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(NECN/CNN: Lisa Sylvester) - The president has tapped energy-efficient technology as the industry of the future. But, as green companies get deep into the red, and can't make payroll, many are wondering what went wrong.
More than 1,000 workers were shown the door at Solyndra, a solar panel manufacturer in Fremont, CA. The company filed for bankruptcy, and its employees had no warning.
"It came as a bit of a surprise that it was a 100 percent layoff.” Dave McFarland said.
The situation is a far cry from last year, when President Obama toured the facility and touted green jobs as the wave of the future.
"We are poised to generate countless new jobs, good-paying middle-class jobs, right here in the United States of America." President Obama said.
The president, while campaigning in 2008, had a lofty goal: 5 million jobs created in alternative energy fields. Critics say that promise has fallen flat, despite millions in subsidies and loans pumped into the industry.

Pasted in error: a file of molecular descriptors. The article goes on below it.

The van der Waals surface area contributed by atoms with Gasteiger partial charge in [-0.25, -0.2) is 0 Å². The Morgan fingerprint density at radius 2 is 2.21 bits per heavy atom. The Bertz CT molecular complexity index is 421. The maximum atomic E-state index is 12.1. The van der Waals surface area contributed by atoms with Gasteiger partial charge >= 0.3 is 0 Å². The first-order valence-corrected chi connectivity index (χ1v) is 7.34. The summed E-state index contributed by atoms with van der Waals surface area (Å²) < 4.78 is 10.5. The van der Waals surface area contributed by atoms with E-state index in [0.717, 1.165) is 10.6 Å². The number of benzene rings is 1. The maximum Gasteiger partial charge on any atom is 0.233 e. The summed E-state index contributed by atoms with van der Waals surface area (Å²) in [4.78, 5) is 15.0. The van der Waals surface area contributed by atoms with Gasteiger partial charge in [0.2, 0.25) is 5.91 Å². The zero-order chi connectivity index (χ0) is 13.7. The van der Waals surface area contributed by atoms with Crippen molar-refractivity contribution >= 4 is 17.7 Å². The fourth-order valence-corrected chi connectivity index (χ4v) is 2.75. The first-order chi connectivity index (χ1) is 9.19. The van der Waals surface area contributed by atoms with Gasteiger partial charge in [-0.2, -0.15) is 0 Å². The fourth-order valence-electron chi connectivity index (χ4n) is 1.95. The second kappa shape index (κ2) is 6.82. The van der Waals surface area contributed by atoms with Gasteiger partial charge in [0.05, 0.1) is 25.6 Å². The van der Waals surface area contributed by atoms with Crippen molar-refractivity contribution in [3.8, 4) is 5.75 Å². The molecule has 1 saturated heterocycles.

"I think green jobs as a solution to our economic problems have been way oversold.” David Kreutzer of Heritage Foundation said.
“We've created some green jobs in some industries for some period of time but through heavy subsidies, when subsidies stop, those green jobs stop. So it's not a solution to an economic problem."
Solyndra received a $535 million loan guaranteed by U.S. taxpayers as part of the stimulus package. Now, the company cannot pay back the loan, and the government will now have a hard time recovering the money.
Spectrawatt, received a $500,000 grant in 2009, also from the federal stimulus fund, to improve solar cells. That company also filed for bankruptcy late last month. So where are the green jobs that were promised?
"Well you could take a look at one aspect of clean energy jobs, you could always look at one company or one country example. “ Tom Vilsack, Agriculture Secretary, said.
“I like to take a look at biofuels, for example. Nobody is doing a better job with that than the United States. I'm very, very, very confident that the President has right vision on this. I have seen it in home state of Iowa. I'm convinced it's going to continue to work for the United States."
Vilsack points to a Brookings Institute study that says 2.7 million people now work in green industries. But with zero job growth in August, green is no silver bullet.
The Obama administration says it remains committed to helping these clean energy companies grow.
Because many of these companies are starting from scratch, jobs aren't always immediate and can take years.